Second, preferential trade agreements have struggled against traditional bastions of protection. Several low-income countries still have weighted average tariffs well above 5% (Figure 1). And even preferential trade agreements have failed to eliminate the high level of protection for a handful of sensitive products, which accounted for 3% of world trade and include agricultural products, textiles and footwear (Figure 2). This criticism should not be interpreted as saying that the World Trade Report 2011 does not take into account preferential trade policy. In fact, the authors note at various times that political factors are essential to understanding PTNs. It is obvious that no one study can cover everything, and this report provides a fresh and insightful analysis of many key features of the preferential trade economy. But it also raises a variety of questions where a more complete understanding of the politics and political economy of OTOs should prove valuable. One of the report`s main claims is that the "traditional theories" of PTNs are designed to explain superficial integration agreements, but do not explain both the causes and effects of deep integration agreements (p. 114).
As a result, the report can be read as a call for further theorization of deep integration, and such research will undoubtedly prove useful. However, the report briefly presents a number of existing political theories that can also shed light on this issue. Some of these theories are briefly discussed in the report (pp. 95-97), but they are not related to the depth of integration. Why is deep integration gaining momentum? First, trade openness increases dependence on policy (spillovers), making unilateral decision-making ineffective compared to decisions taken jointly. A second reason is that deep integration agreements may be needed to promote trade in certain sectors and broader economic integration. This second explanation applies to international production networks that require a governance structure beyond low tariffs. Looking at competition from preferential and non-preferential sources – with the understanding that trade competitors often belong to the same preferential trade agreements – only about 5% of world exports had a preferential advantage of more than 5% and only 3.3% of world exports had a preferential disadvantage of more than 5%. Nepal, Lesotho and Afghanistan, for example, enjoy positive preferential margins of 8.9, 9.2 per cent and 10.5 per cent, respectively, while some countries, including Cuba, American Samoa and Maldives, pay tariffs on their exports that are 4 per cent higher than adjusted levels of competition. However, given the increase in preferential trade agreements, the benefit that a preferential tariff confers on a particular exporter depends not only on the difference between the most-favoured-nation tariff and the preferential tariff, but also on the tariffs faced by competing suppliers from other countries in the same market. Competitively adjusted preferential margins are calculated as the percentage difference between the weighted average tariff rate for the rest of the world and the preferential rate applied to the recipient country, the weights being represented by trade shares in the preferential subsidy market. Unlike a traditional preferential margin, a competitively adjusted preferential margin can take positive and negative values.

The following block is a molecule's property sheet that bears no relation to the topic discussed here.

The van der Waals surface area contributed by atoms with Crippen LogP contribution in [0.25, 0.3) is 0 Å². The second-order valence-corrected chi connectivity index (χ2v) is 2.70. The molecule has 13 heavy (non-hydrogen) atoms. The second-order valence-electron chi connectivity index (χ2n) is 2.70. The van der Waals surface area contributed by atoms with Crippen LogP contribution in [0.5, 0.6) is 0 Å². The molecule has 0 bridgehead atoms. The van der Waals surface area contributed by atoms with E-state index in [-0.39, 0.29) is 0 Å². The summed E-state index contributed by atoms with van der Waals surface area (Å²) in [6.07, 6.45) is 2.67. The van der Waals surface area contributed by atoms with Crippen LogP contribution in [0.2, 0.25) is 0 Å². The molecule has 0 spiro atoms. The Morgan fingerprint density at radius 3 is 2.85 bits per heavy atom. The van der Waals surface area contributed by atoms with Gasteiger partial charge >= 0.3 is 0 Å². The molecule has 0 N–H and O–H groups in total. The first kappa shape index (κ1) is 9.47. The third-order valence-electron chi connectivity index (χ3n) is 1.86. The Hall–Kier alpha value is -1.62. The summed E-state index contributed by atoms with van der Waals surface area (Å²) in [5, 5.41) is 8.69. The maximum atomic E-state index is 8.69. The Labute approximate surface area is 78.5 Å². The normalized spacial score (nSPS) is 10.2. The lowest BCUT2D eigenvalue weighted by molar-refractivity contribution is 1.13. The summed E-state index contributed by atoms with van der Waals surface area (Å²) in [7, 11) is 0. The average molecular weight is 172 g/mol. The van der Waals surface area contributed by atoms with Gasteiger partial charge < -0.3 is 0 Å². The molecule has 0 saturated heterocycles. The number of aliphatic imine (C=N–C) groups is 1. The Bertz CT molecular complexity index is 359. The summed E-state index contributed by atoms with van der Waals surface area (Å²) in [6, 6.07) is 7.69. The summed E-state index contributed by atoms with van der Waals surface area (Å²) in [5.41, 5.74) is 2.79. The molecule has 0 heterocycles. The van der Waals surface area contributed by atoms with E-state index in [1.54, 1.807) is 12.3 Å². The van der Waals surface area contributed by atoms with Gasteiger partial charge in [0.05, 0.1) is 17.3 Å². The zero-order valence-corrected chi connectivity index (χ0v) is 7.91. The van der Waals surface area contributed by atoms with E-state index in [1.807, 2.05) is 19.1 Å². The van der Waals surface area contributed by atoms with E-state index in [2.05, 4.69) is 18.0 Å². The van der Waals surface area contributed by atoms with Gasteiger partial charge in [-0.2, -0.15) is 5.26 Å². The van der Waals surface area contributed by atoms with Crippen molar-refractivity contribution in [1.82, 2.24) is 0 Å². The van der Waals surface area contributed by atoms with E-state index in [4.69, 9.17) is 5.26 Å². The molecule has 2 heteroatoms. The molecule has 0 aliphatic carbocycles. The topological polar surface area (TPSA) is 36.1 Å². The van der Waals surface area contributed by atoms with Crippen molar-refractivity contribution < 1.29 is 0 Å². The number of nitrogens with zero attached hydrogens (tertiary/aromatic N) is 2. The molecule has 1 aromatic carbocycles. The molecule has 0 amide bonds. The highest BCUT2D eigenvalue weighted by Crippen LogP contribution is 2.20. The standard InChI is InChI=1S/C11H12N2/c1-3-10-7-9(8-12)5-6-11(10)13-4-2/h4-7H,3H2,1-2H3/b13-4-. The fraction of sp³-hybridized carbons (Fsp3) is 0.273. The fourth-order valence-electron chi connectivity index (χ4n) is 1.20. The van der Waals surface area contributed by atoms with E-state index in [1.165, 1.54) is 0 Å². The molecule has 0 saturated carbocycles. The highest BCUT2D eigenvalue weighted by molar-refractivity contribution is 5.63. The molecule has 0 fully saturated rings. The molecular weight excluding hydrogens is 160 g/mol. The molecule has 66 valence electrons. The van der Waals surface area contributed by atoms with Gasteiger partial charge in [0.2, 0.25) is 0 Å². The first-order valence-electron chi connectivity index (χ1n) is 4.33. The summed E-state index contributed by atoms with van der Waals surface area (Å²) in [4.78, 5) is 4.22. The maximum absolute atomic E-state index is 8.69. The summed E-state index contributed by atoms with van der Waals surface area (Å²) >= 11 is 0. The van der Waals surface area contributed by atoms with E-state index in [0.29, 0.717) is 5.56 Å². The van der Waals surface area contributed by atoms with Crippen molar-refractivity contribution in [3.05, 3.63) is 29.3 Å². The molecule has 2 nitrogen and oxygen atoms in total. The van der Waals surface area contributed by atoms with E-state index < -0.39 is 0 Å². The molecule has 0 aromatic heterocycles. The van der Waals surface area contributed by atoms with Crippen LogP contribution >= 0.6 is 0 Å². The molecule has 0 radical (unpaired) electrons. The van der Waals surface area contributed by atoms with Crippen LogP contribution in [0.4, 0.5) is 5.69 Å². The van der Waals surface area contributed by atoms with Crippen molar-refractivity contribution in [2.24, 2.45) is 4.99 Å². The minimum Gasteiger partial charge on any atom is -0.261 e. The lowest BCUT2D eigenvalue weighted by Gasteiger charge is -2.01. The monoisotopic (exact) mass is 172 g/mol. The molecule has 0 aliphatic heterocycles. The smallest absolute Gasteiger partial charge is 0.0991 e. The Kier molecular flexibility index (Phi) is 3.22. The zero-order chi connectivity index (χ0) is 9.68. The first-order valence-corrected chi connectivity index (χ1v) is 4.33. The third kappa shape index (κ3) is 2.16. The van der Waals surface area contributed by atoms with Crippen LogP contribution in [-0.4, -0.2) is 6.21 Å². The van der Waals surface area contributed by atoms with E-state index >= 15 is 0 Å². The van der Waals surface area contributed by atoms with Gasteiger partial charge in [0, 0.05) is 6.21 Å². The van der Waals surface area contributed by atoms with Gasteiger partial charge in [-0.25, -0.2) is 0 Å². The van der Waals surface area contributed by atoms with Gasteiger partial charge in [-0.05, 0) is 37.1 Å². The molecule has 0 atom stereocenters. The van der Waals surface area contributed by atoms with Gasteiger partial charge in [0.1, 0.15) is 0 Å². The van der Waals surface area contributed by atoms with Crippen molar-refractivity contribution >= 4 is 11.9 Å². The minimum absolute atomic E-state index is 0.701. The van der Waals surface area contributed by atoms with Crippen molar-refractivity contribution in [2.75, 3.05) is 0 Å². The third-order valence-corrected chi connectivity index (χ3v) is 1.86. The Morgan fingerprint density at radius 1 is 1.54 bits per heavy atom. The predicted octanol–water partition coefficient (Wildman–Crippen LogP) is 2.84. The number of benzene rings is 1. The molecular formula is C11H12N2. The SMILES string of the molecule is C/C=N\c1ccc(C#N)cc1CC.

A negative value indicates that a particular country is exposed to worse market conditions in a given market than its commercial competitors. The stylized facts presented here about the patterns and extent of preference liberalization may form the basis for a future research program on the implications and determinants of preferential tariffs. .